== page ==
I don’t know enough about the history and politics of this conflict, but I sense it is not a matter of knowledge, but of perspective. That justice there might be more complex than I can imagine. I get that the Israeli need to protect their citizens and allow them to live in peace. However, I don’t get how killing tens or hundreds of Palestinians for each one or two Israelis is going to help achieve that goal.
Another issue even closer to home is the ousting of Egyptian president Morsi in 2013. I get why many Egyptians wanted him out. But I also get that the way it has been done has created more instability and violence. What I don’t get is why people supporting either side can’t see the oppression and injustice that has occurred to the other.
In my two examples above, I am talking about individual citizens, not governments. Governments have different calculations, which I doubt have social justice factored into them. But I tend to assume that citizens strive towards social justice. And yet we have a long way to go, especially if we keep talking about social justice as if the goal was clear, and all the difficulty was in the battle.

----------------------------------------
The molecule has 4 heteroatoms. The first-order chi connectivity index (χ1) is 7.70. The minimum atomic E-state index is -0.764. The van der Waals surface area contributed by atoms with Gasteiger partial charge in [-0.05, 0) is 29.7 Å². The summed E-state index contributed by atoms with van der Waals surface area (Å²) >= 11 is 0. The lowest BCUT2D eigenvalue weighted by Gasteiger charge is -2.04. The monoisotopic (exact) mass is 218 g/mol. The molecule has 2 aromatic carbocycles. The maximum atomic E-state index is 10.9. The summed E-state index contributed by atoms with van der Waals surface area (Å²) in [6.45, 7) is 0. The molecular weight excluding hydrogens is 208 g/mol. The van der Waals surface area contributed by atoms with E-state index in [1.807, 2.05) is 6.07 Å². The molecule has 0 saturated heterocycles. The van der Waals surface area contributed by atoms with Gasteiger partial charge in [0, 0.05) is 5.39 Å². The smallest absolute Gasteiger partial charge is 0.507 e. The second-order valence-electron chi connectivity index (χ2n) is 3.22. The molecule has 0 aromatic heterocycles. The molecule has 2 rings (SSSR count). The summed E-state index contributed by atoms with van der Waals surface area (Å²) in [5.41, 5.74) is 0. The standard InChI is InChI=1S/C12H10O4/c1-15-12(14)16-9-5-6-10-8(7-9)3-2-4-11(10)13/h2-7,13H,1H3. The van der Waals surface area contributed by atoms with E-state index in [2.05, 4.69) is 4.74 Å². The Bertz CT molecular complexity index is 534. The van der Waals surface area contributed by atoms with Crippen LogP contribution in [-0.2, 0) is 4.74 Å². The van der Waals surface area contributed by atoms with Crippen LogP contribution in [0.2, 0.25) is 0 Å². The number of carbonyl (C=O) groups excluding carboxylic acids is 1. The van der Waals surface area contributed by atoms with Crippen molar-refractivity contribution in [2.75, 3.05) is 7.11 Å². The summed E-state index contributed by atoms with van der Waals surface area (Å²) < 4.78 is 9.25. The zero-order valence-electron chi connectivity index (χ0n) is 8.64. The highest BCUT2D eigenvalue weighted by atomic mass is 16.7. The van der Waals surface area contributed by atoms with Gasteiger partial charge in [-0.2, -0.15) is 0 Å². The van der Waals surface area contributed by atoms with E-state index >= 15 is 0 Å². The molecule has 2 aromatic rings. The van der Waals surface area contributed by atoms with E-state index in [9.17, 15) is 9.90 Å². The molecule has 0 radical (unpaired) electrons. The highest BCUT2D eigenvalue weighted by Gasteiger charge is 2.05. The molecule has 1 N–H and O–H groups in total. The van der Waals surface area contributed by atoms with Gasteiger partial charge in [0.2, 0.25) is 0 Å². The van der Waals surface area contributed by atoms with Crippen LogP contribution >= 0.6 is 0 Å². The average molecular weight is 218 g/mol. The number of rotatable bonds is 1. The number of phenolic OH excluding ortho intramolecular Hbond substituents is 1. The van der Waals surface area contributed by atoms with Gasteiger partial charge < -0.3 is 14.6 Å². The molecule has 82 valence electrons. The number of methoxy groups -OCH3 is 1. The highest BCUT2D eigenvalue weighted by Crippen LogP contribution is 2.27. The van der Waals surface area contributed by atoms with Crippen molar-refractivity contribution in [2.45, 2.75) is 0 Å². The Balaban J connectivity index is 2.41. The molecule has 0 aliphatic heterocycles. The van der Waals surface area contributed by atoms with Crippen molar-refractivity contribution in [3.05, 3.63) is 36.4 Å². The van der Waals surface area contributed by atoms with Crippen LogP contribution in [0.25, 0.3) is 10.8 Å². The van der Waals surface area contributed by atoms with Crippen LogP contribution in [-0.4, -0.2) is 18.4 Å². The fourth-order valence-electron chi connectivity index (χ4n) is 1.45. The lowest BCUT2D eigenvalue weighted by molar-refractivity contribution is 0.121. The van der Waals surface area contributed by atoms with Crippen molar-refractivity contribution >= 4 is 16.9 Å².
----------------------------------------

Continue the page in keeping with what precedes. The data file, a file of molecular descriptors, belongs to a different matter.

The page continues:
Maha Bali is an Associate Professor of Practice at the Center for Learning and Teaching at American University in Cairo, Egypt (AUC). She teaches and researches a variety of things related to education and ed tech. She runs a blog: http://blog.mahabali.me; Twitter: @bali_maha), and is co-facilitator of www.edcontexts.org.
This post was inspired by:
Ellsworth, E. (1989). Why doesn’t this feel empowering? Working through the repressive myths of critical pedagogy. Harvard Educational Review, 59(3), 297-324.
Shape Shifting and Kamala Khan:
How the New Ms. Marvel Can Be a Role Model to Teenage Girls
by Margaret Robbins
Teenagers often have to manage dual identities. On one hand, they have to do well in school to please their parents and teachers; on the other, they have to wear the right clothes, drive the right cars, and go to the right parties to please their friends.
Teenage girls often have the added pressure to look a certain way in order to conform and gain popularity among their peers.